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Geometrics' Seismograph Records Alaskan Earthquake

Jul 21, 2017 | Posted in Blog, News

On July 17, 2017 at approximately 4:30 pm San Jose, California time, a magnitude 7.7 earthquake struck the far western tip of the Aleutian Islands, near Nikol'skoye, Russia. The USGS estimates that the quake resulted from movement along a right-lateral transform fault on or near the Pacific and North American plate boundaries. Later analysis indicates that the focal point for this earthquake is approximately 11 km deep with a rupture plane on the order of 170 km long by approximately 20 km wide (as viewed in cross section).

Figure 1

Figure 1 – Location of July 17, 2017 earthquake and distance from the Geometrics’ Office in San Jose, California.

At Geometrics in San Jose, approximately 5,300 kilometers away from the epicenter, Dr. Koichi Hayashi of OYO Corporation had a Geometrics Atom Wireless system with a 3-component 2 Hz geophone sitting on the floor of his office. The Atom was recording local ambient ground motion when it received the P, S, and surface waves from the earthquake. By the time ground motion from this quake reached San Jose, it was so weak that it was not noticeable except to the most sensitive instruments.

Figure 2

Figure 2 – Picture showing a 2-Hz triaxial geophone sitting on a brick on the floor of Dr. Hayashi’s office. The three Geometrics’ Atom Seismographs are shown in the back, each recording a different axis.

After processing the data, Dr. Hayashi observed a large earthquake signal and identified the event on the USGS Earthquake Hazards page. The Atom Seismograph sitting on the floor of a commercial building is so sensitive that it clearly picked up ground motions in the X, Y, and Z directions for an earthquake thousands of kilometers away. We should also note that the Geometrics’ offices are located between two major freeway systems (Highways 680 and 880) in the heart of Silicon Valley and that the earthquake occurred during rush-hour when both freeways and many surface streets have high traffic counts. This extraneous noise can have a significant effect on the ability to detect earthquake data.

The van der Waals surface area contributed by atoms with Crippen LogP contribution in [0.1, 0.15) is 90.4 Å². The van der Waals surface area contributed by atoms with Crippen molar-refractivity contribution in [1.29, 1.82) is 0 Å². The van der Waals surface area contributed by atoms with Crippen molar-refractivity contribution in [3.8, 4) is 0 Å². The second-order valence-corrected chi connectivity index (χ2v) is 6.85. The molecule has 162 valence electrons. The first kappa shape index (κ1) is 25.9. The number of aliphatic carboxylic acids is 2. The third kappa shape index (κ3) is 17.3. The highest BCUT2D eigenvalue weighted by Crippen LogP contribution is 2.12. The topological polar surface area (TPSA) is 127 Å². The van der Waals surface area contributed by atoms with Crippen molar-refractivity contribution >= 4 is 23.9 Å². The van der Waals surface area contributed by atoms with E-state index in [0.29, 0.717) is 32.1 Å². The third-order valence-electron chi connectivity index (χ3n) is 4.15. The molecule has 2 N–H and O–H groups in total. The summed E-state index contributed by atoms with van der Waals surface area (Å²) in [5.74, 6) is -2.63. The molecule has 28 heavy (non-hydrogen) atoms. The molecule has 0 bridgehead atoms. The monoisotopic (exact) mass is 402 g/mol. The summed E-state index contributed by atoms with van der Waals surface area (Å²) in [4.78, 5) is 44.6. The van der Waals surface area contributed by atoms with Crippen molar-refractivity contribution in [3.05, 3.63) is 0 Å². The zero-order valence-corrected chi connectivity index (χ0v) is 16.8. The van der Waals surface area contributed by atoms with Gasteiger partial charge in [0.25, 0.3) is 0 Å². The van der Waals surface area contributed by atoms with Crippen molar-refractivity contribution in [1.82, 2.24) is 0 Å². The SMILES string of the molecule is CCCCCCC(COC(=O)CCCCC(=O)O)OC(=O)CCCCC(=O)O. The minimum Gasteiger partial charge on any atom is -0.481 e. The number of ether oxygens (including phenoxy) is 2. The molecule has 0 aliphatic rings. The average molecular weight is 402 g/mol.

Figure 3

Figure 3 - Raw data collected from the Atom on the floor with the 2-Hz triaxial geophone.

Figure 4

Figure 4 - This figure shows the same data as in figure 3, except that Dr. Hayashi used a low-pass filter with a period of 1 second. The earthquake is clearly visible once the high-frequency noise is attenuated.

Figure 5

Figure 5 - This figure shows the same data as in figure 3, except now the low-pass filter has a period of 10 seconds (0.1 Hz). At this level the surface waves are clearly evident on all three axes.

Figure 6

Figure 6 - This figure shows the same data as in figure 3, except now the low-pass filter has a period of 20 seconds (0.05 Hz). The surface waves are still clearly evident on all three axes.

Figure 7

Figure 7 - This figure shows the same data as in figure 3, except now the low-pass filter has a period of 50 seconds (0.02 Hz). At this frequency, some ground motion is still visible.

We designed the Atom to be used in a number of engineering applications, the most notable being microseismic monitoring in oil-fields, engineering hazard studies and other applications where having small, reliable, and wireless seismic instruments are beneficial. Earthquakes are typically recorded using seismometers, and vast networks of these instruments cover the globe and are used for a variety of tasks. The most obvious is earthquake detection and monitoring as well as early warning systems, but can also be used in military and security applications. However, the Atom is sensitive enough to use as an inexpensive and portable seismometer for the same tasks. An Atom would be ideal for classrooms or for use in smaller studies where budgets don’t allow for purchasing a traditional seismometer. If you have questions about the Atom or any of our other seismic products, please contact us at Sales.

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